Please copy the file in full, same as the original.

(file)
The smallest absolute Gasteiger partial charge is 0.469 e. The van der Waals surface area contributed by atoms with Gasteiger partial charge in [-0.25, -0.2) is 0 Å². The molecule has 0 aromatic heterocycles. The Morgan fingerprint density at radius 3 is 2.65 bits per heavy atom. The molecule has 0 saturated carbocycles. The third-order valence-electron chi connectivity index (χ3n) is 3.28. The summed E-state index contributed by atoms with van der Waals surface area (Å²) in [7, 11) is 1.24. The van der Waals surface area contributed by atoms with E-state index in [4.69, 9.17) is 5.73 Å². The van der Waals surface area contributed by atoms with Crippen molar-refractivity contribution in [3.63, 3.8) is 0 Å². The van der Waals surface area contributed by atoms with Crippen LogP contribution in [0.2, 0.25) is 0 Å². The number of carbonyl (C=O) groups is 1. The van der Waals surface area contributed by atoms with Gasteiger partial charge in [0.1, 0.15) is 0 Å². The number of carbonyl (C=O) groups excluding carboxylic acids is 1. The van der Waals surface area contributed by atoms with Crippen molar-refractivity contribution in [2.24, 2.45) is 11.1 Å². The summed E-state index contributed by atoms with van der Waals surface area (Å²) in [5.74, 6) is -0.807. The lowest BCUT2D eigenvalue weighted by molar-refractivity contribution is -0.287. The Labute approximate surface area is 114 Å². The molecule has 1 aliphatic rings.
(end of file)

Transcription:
The smallest absolute Gasteiger partial charge is 0.469 e. The van der Waals surface area contributed by atoms with Gasteiger partial charge in [-0.25, -0.2) is 0 Å². The molecule has 0 aromatic heterocycles. The Morgan fingerprint density at radius 3 is 2.65 bits per heavy atom. The molecule has 0 saturated carbocycles. The third-order valence-electron chi connectivity index (χ3n) is 3.28. The summed E-state index contributed by atoms with van der Waals surface area (Å²) in [7, 11) is 1.24. The van der Waals surface area contributed by atoms with E-state index in [4.69, 9.17) is 5.73 Å². The van der Waals surface area contributed by atoms with Crippen molar-refractivity contribution in [3.63, 3.8) is 0 Å². The van der Waals surface area contributed by atoms with Crippen LogP contribution in [0.2, 0.25) is 0 Å². The number of carbonyl (C=O) groups is 1. The van der Waals surface area contributed by atoms with Gasteiger partial charge in [0.1, 0.15) is 0 Å². The number of carbonyl (C=O) groups excluding carboxylic acids is 1. The van der Waals surface area contributed by atoms with Crippen molar-refractivity contribution in [2.24, 2.45) is 11.1 Å². The summed E-state index contributed by atoms with van der Waals surface area (Å²) in [5.74, 6) is -0.807. The lowest BCUT2D eigenvalue weighted by molar-refractivity contribution is -0.287. The Labute approximate surface area is 114 Å². The molecule has 1 aliphatic rings.